Is Social Media The New Classroom?

Social Media

By Syeda Zartashia Azmat

Social media has quickly become a respected online venue for learning and sharing ideas and opinions. And it is not just superficial information. Social media sites are a commonly used tool by students and teachers alike. It’s a common meeting ground for group projects, and even classes, and it’s something that everyone nowadays has access to. Social media sites allow students to communicate about group projects, submit material, peer review one another’s, in a common meeting area we are all familiar with. The familiarity is what I think makes social media such a powerful learning tool. We all use these communication websites anyways, people will be more inclined to collaborate if it’s in a format they already know and regularly use.
While social media does have the amazing advantage of bringing people together, allowing them to engage academically; it also has the obvious ability to distract. While the exchange of ideas about whatever group assignment might be at hand, your friends will be there to distract you. They will compete for the student’s attention, and more than not win over the not so fun homework assignment you will do, right after chat with a buddy. Of course whether your homework is meant to be done via Facebook or traditionally, students will always be faced with the decision to stay focused or slack off. But when the homework is right there, in a place you never associated with school before, it might be slightly more difficult.
Overall I believe schools from an organizational perspective can benefit from incorporating social media into their learning plans. It’s a great tool that everyone uses and is comfortable with. Not to mention it’s not uncommon to continue using social media in a work related environment. Those tools educators have realized are of some redeeming value, are also being explored in the business world. So is social media the new classroom? Well yes and no. It’s a great tool to enhance the learning experience but cannot be relied on solely. But overall it is something to benefit us as students and educators.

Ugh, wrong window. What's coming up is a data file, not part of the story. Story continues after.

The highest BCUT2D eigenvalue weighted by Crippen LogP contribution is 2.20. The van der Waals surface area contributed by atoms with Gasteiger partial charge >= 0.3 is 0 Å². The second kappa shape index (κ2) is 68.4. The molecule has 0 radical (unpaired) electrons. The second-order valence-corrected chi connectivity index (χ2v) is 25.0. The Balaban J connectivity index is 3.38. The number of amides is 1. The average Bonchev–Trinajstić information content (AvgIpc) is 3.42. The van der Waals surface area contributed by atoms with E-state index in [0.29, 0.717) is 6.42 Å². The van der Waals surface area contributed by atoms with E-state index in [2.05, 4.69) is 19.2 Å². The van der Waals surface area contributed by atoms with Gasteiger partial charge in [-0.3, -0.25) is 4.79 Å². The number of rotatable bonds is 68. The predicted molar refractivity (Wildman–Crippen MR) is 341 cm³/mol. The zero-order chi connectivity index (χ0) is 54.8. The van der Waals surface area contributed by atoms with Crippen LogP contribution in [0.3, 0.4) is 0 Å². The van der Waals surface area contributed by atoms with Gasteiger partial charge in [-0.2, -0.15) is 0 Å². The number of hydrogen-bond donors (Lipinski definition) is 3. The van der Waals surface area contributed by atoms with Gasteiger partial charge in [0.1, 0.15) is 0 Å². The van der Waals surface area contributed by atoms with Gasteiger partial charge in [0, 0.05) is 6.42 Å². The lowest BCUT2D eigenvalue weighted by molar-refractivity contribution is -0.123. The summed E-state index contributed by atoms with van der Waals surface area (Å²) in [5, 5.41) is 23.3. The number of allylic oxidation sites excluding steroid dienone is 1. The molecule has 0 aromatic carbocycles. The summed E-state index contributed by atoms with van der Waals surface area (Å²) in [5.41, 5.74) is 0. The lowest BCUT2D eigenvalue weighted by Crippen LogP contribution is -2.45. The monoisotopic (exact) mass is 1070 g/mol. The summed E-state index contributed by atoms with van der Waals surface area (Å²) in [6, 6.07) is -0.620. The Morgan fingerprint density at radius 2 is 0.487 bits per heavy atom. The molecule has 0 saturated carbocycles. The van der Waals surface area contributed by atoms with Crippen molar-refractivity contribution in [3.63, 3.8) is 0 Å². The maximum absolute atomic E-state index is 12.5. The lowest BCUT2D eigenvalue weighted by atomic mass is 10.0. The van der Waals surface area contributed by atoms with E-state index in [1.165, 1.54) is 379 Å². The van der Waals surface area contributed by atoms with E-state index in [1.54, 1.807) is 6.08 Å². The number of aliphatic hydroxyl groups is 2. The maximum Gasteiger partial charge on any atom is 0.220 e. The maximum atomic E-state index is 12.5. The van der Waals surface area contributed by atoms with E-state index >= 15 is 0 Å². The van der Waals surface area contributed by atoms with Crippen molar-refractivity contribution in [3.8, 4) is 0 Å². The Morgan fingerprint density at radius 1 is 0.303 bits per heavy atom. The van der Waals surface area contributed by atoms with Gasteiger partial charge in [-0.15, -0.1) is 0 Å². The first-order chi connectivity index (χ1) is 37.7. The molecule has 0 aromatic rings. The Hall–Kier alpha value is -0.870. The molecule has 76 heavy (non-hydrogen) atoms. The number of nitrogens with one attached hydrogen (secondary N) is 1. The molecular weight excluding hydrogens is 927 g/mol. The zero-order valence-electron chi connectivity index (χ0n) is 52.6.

Social media is all around us; it has come to encompass almost every aspect of our lives. And as time goes on, social media will become even more embedded in our lives than ever before. Soon we will be using sites to accompany our classes, assist in our grocery shopping, communicate with potential employers and coworkers, and anything else and more than we could ever imagine.
This is why I think it is important for people not only to adopt these social networking websites, but to avidly use them as well. Soon everyone will use social media for everything. And if you’re not using social media sites like Facebook, Twitter, Linked-In, Google+, and other popular sites like these, you will either be behind or be completely left in the dust. I encourage everyone to become familiar with as many social media sites as they can before these sites become a true necessity.
And with all the possible negative aspects of these sites like online reputations, I believe the positive ones heavily outweigh the negative. Just as with anything in life, there is always a possibility that something can go wrong. That is why it is important to constantly check your social media accounts, and manage your online reputation like you would your reputation in the real world. The lines between the “online world” and “real world” are becoming increasingly blurred, so prepare yourself and represent yourself the way you want to be seen by the world.

Social Media and the digital divide
Is there a new form of segregation affecting our population? Many people will say yes, and it’s called the Digital Divide. But what is the digital divide? The answer can vary on who you talk to but I will cover the more basic aspects of it. On a scale like in the United States it can refer to the divide that occurs between people who have access to technology like the internet. This sort of divide is common between the “rich” and “poor” (obviously you don’t need to be rich to have internet access, but this is just a broad example). The digital divide can also occur on a much larger international scale. There is an obvious divide between developed countries and developing countries when it comes to technology. And because these developing countries have very limited access to technology, they are extremely underrepresented in the digital world.
It’s a funny thought to think technology can actually be causing a divide, when all this time we have believed exactly the opposite. If a group is absent from the world of technology, it is easy for the group who has it to ignore, belittle, and even demean the other. If a tragedy happens in one country where there is technology, people can see it, and read about it all from the people who are experiencing it. But if a similar or greater tragedy happens where there is little access to technology people will hear about the issue less, and in turn believe it is less important if they even hear about it at all. This divide creates a disconnect between people, just as easily as it can create connections.
SO,Social media websites can operate as both curses and blessings in our modern society. The difference between it as a curse and a blessing all hangs on the shoulders of its users. You may choose to abuse the potential of Facebook, or to change the world with Twitter. The difference in your actions may be small, but the end result varies greatly, and it is up to you to decide social media’s role in your life.


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